CRIQ Installs GE Additive Arcam EBM Machine To Assist With Customised Jaw Implant Production

A Canadian research organisation has recently installed a GE Additive Arcam EBM Q10plus machine as it looks to explore the additive manufacture (AM) of patient-specific jaw implants.

Quentin Schneider, 3D modeling lab, CHU de Quebec.
Render of a lower jaw implant.

CRIQ welcomed the machine back in July and decided to bring the metal 3D printing system to assist with its responsibilities as a regional medical partner of five hospitals in Quebec. This partnership focuses on identifying and developing technologies that can positively impact medical services and improve patient care.

Through this alliance, CRIQ’s Director of Industrial Equipment, Francois Gingras, is working with cranio-maxillofacial surgeons to apply AM to lower jawbone implants, hoping to transform the way they are designed and produced. CRIQ anticipates this will enable them to eventually offer a three-week turnaround of patient-specific implants with AM, compared to the existing six-week timeframe when using traditional means of manufacture. Medical certification of additively manufactured mandibles through Health Canada commenced in October 2017, with completion expected by January 2020, when CRIQ can then enter full production.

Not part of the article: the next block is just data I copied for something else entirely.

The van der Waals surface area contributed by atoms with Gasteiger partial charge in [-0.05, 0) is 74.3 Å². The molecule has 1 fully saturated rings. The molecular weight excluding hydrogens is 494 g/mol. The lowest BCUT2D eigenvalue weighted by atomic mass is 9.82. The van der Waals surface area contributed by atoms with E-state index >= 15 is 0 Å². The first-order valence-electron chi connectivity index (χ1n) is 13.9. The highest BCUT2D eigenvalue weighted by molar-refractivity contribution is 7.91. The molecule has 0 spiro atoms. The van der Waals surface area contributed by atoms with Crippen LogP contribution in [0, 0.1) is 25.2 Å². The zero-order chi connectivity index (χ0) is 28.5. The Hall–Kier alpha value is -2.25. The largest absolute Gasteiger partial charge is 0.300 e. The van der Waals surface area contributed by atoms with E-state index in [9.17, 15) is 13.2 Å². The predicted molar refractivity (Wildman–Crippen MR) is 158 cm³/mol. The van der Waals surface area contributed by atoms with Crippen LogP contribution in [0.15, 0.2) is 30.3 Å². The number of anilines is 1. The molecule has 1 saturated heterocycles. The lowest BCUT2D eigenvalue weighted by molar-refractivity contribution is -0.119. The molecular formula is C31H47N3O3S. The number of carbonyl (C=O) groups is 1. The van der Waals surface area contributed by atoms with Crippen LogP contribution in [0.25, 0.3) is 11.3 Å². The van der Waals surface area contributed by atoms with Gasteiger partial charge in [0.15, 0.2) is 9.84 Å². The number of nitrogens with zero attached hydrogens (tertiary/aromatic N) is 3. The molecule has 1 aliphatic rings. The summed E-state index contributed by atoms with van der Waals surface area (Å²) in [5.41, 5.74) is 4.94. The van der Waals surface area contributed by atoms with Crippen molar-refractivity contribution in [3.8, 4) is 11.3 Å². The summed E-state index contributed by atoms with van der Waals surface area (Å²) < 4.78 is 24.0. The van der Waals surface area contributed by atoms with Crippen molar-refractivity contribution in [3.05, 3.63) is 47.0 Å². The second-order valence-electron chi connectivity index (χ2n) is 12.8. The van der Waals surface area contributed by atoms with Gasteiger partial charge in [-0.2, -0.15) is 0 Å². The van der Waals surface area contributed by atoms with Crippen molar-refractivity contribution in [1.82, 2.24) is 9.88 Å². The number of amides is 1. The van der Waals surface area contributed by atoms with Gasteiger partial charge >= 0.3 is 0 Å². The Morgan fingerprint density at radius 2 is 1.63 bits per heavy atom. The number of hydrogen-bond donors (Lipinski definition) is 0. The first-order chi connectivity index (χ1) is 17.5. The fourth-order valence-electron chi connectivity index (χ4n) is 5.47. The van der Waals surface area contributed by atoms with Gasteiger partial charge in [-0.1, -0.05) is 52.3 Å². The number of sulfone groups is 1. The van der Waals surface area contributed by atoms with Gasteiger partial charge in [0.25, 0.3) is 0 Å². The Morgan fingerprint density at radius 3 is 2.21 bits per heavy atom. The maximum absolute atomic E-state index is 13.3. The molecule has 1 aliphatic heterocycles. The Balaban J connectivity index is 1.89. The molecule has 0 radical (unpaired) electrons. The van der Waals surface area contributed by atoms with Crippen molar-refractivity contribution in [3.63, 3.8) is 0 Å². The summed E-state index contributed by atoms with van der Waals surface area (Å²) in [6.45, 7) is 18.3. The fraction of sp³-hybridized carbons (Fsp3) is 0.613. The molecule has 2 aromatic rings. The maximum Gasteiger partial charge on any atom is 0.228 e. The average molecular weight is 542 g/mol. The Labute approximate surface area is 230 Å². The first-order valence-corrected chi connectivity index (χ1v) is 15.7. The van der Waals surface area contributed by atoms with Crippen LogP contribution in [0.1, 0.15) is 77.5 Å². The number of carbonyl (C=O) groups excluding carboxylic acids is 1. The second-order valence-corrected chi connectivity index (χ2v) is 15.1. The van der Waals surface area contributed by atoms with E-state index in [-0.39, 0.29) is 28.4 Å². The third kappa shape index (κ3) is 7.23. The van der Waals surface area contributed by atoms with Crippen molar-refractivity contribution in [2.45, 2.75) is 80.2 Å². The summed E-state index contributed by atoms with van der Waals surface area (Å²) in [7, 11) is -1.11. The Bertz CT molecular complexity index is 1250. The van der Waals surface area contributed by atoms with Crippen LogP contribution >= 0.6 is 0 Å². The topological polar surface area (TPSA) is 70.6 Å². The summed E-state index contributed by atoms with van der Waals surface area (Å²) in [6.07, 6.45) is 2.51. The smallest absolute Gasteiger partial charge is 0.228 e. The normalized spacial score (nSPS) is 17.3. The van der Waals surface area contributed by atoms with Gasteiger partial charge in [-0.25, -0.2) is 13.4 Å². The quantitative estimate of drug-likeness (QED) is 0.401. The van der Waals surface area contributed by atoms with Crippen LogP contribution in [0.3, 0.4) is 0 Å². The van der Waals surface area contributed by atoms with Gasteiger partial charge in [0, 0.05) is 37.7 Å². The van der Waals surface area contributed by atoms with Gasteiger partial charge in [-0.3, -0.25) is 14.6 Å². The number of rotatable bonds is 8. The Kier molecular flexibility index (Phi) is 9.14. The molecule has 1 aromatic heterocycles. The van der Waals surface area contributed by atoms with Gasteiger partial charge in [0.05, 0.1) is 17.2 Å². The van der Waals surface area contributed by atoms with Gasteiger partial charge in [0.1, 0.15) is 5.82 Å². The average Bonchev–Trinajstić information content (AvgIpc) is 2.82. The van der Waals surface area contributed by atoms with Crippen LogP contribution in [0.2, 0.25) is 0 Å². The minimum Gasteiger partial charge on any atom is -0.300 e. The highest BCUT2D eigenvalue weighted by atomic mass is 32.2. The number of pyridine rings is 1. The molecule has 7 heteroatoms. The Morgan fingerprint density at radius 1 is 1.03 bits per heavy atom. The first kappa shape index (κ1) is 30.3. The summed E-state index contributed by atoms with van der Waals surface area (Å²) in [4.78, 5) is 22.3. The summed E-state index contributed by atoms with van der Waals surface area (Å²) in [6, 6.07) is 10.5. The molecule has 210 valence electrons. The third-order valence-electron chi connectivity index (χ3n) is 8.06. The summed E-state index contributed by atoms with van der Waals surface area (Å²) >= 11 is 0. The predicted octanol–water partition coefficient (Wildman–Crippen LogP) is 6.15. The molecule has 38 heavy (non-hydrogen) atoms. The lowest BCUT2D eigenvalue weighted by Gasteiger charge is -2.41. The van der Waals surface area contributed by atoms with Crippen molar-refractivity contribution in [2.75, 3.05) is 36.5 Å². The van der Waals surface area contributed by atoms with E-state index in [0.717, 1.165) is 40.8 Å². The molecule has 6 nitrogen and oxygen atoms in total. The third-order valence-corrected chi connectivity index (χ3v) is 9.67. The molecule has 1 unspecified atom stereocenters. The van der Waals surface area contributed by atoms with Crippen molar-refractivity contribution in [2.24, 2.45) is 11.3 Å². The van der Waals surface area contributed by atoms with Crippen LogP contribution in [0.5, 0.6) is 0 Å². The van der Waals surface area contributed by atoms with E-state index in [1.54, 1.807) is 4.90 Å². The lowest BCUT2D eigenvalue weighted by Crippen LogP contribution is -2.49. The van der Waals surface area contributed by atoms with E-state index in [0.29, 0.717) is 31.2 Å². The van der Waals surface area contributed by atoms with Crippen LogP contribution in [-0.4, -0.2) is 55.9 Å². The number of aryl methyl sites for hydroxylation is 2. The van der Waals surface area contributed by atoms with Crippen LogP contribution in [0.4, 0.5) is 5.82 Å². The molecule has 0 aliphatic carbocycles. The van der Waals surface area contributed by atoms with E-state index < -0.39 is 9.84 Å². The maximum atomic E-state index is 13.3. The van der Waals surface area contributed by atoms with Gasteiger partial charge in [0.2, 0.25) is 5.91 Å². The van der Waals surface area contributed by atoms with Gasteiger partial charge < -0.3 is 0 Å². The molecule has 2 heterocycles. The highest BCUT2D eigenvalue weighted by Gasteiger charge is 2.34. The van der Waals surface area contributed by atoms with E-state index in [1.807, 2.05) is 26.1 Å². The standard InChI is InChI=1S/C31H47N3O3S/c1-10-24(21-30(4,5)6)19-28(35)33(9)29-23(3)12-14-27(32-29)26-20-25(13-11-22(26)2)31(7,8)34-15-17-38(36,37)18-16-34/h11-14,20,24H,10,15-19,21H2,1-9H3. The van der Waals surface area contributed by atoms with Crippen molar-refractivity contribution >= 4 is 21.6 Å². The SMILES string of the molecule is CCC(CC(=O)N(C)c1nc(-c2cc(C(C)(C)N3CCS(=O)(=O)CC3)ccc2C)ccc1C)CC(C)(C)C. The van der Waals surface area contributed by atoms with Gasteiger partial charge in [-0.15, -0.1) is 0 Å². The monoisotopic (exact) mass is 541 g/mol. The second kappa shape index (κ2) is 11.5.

The EBM Q10plus installed in its 3D printing laboratory in Quebec will play a key part in this project. CRIQ will manage the entire supply chain for the additive manufacture of these implants, from design through printing and post-processing through cleaning and sterilisation. The organisation believes this concentrated and considered approach will help them to enable cost savings, while enhancing patient care.

“The business case isn’t a part-to-part comparison. It needs to be justified through system-wide impact,” said Gingras. “If a patient-specific implant can accelerate patient recovery, reduce risk, and lower overall healthcare costs for the Quebec Government, then we have a business case.”

“The medical device industry is one of the pioneer industries of additive manufacturing,” commented Stephan Zeidler, Business Development Manager, Medical, GE Additive. “Additive manufacturing enables companies to manufacture patient-specific implants and customised devices in small batch production, but still in a cost-effective, industrial process. This way, the technology perfectly serves the trend for more individualised treatments in healthcare.

“Improved patient care in orthopaedics, implantology, and dentistry demands high-precision, perfectly fitting medical products. In medical and dental technology, there is a demand for parts produced individually or in small batches which must satisfy extremely high-quality standards regarding materials and workmanship.”

Source: TCT

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